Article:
"Annihilation" is a novel like few others -- an experience rather than a narrative story, full of terror and unanswered questions. Only time -- and Vandermeer -- will tell if it is more than that.
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Showing 1-5 of 5 posts in this discussion
Initial post: Feb 15, 2014 7:53:38 AM PST
Francis L Fitzpatrick says:
Please put Spoilers in quotes in the review heading. Thanks, I haven't read this yset.
Posted on Feb 17, 2014 7:22:57 PM PST
Conrad von Metzke says:
I appreciate your review, both its depth and its specificity. But I must add that I question your statement "it's...hard to tell what kind of story Vandermeer meant to tell." Perhaps it is in fact impossible to tell, but I submit that it makes no difference: What matters is what story he DID tell, from a given reader's perspective. If it grabbed you, no matter in what way, then it has done its job.
Which is why, from your thorough discussion, I ask why you graded it down to three stars. Review some of your statements: "It is meant to slowly suck you in...clings to you even when the book is over. It gets under your skin." If I take you to mean what you say then this book has strongly captured you, and your final "Only time...will tell...." says only that this is the first of a trilogy and full judgment has to wait until the entirety is there to be taken as a whole. I'm reading at least a 4-star here. Your review, for all its ifs and buts, slowly sucked me in.... So I'll go buy and read this thing, and if I lose sleep then I'll get the other two parts when they're available and see if my sanity remains intact. If not, I fear it may be your review's fault, for insufficient three-star-ism....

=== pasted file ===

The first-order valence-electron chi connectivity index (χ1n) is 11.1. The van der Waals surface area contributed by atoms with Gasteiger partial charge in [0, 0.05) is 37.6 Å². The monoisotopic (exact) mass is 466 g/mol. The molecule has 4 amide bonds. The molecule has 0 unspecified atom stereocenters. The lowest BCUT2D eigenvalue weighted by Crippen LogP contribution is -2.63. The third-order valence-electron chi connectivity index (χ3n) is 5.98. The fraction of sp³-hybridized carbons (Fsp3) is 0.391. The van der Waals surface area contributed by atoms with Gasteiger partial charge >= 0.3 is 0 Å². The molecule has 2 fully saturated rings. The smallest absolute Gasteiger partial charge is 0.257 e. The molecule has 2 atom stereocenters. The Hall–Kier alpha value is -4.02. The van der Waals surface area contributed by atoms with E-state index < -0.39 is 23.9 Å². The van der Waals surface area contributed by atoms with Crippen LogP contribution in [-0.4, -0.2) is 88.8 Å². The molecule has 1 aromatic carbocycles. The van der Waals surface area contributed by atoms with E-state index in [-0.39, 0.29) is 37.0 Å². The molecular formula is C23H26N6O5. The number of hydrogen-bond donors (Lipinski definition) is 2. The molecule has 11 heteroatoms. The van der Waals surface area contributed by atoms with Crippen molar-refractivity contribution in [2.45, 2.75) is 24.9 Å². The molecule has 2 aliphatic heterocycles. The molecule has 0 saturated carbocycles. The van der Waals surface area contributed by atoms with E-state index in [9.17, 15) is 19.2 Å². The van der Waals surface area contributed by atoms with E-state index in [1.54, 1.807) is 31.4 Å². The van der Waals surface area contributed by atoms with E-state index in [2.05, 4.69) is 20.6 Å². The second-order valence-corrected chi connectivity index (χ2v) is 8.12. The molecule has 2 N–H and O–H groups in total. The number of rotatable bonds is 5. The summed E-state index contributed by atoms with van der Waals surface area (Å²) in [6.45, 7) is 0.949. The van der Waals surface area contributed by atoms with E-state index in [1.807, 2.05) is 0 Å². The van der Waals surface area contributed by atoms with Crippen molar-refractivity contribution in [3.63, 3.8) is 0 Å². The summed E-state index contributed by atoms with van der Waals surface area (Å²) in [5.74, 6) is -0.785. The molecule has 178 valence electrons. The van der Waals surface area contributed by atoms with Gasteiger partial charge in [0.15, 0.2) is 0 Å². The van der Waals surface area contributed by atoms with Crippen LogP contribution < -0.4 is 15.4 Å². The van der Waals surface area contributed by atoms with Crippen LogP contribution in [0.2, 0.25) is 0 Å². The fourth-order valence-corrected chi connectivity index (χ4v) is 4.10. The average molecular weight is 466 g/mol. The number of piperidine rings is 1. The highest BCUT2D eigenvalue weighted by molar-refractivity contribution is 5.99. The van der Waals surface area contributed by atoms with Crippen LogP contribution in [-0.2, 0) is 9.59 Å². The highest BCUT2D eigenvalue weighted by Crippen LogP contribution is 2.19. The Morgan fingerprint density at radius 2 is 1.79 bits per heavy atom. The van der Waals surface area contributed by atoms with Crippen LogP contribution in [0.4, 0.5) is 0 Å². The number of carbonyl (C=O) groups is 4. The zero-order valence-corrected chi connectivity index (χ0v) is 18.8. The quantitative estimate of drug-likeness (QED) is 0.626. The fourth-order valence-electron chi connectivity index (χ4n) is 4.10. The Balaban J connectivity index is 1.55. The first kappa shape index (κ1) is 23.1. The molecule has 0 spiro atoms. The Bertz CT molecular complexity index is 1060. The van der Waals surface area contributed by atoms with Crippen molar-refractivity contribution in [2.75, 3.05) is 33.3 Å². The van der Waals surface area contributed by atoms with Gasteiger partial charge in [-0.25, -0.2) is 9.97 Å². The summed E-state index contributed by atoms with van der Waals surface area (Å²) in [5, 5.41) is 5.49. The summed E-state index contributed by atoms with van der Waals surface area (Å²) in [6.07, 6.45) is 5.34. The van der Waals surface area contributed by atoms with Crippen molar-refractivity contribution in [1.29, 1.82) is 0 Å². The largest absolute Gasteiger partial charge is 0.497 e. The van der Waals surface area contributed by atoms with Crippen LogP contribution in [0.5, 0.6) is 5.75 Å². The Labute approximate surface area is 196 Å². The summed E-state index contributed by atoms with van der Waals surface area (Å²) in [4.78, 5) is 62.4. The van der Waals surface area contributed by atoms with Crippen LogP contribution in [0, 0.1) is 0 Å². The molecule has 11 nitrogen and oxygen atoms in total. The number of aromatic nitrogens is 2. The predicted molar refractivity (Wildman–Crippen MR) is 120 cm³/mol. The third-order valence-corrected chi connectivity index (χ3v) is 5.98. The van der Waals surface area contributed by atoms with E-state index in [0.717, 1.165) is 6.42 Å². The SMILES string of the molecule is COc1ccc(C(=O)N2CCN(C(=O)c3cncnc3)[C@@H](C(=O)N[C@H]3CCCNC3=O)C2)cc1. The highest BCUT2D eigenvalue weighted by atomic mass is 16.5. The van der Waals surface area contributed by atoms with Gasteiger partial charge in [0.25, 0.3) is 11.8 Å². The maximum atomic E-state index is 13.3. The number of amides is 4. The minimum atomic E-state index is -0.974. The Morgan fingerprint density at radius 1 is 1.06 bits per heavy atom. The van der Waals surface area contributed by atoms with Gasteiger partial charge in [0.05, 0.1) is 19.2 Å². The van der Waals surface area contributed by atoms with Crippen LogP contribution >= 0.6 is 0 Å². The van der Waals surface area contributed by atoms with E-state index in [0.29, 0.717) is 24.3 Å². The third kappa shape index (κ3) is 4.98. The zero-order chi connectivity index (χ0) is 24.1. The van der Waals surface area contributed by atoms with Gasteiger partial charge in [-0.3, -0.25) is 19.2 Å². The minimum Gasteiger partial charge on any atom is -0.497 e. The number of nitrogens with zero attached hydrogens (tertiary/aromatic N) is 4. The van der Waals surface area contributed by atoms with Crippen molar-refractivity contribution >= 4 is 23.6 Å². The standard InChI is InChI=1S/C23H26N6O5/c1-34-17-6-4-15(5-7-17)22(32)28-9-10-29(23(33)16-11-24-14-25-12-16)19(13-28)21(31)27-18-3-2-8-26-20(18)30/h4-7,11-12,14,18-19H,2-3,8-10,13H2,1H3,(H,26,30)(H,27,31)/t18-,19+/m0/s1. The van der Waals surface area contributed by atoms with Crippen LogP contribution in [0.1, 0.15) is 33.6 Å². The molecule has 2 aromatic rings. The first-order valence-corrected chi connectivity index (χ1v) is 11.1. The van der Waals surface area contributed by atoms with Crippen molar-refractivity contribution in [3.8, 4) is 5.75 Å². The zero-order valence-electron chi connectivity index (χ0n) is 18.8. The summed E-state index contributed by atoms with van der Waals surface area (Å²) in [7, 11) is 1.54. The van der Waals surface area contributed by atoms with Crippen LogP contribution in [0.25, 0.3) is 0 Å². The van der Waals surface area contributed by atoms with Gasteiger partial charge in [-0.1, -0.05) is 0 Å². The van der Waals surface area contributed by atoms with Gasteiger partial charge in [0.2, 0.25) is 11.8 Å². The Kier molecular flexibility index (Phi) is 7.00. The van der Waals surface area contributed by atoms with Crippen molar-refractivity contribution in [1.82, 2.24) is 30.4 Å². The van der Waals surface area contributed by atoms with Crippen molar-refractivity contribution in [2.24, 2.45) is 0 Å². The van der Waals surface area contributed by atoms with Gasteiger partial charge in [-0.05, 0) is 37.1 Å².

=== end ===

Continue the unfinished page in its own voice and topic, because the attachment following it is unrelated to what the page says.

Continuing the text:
In reply to an earlier post on Jul 11, 2014 8:07:22 PM PDT
Last edited by the author on Jul 11, 2014 8:11:50 PM PDT
I met Vandemeer at a book signing last night. He said something interesting. The fact that this book is receiving 1-2 star reviews on Amazon just means he's reaching a wider audience; i.e. he's developed a hardcore audience of devoted readers and knows it ain't everybody's cup of tea. I found that kind of humility refreshing; esp. since he's received and been nominated for several awards and this book is slated to be made into a movie.
I enjoyed the Sci-Fi elements of the novel. The prose is a bit awkward and heavy handed, but I'm really into the classics so when I read Jeff is unfairly competing with Conrad and Lawrence and Fowles.
Posted on Jul 27, 2014 2:04:45 AM PDT
"Think "Lost" if it were condensed down to a 200-page book, with all the strangeness intact." That is an excellent description, especially since no real answers were given at the end of the book and the tv show.
Posted on Aug 29, 2014 5:22:38 PM PDT
Amazon Customer says:
Yes. Rendezvous with Rama meets At the Mountains of Madness. That's exactly what I felt reading it. But I thought, that is exactly the point he was trying to make.